The 10th screen iteration of Les Liaisons Dangereuses moves the action to the lacquered mansions and flowering pleasure grounds of Korea’s late-Chosun period. Though the baroque soundtrack has a plus ça change ostentation, E J-Yong’s transposition illuminates, with satisfying crispness, the hyper-Confucian high society of the time, as well as the underground Catholic movement. “Koreans are too fond of sex,” opines a character in Hong Sang-soo’s latest film, and this holds true here—active loins and erotic paintings jar this chafingly formal universe at every turn. Lust is put in the service of revenge, itself set in motion by thwarted lust. “The world is so full of vice and men are beasts,” Jo-won (Bae Yong-jun), our jaded antihero, fully immersed in vice and beastliness himself, notes to a pious virgin. In a neat twist, China—source of Confucianism, and in Korea’s case, of Catholicism—is invoked as an earthly paradise, where lovers can escape into anonymity.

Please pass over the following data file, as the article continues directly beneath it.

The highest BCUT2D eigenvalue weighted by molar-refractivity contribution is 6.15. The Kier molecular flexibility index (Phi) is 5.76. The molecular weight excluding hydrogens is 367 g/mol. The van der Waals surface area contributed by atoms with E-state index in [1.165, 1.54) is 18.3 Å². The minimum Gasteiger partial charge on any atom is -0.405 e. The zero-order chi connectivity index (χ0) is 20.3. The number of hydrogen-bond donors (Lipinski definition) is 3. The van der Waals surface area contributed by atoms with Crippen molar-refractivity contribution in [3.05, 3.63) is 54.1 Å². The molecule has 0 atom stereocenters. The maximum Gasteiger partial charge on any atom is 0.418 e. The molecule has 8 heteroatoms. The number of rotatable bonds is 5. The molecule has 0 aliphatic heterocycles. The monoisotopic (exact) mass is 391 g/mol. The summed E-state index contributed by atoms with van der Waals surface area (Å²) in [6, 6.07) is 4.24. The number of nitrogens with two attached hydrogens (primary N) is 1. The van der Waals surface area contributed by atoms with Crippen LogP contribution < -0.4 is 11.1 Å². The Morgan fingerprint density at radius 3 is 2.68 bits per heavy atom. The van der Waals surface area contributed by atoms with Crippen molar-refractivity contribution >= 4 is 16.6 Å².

This article from the Village Voice Archive was posted on October 5, 2004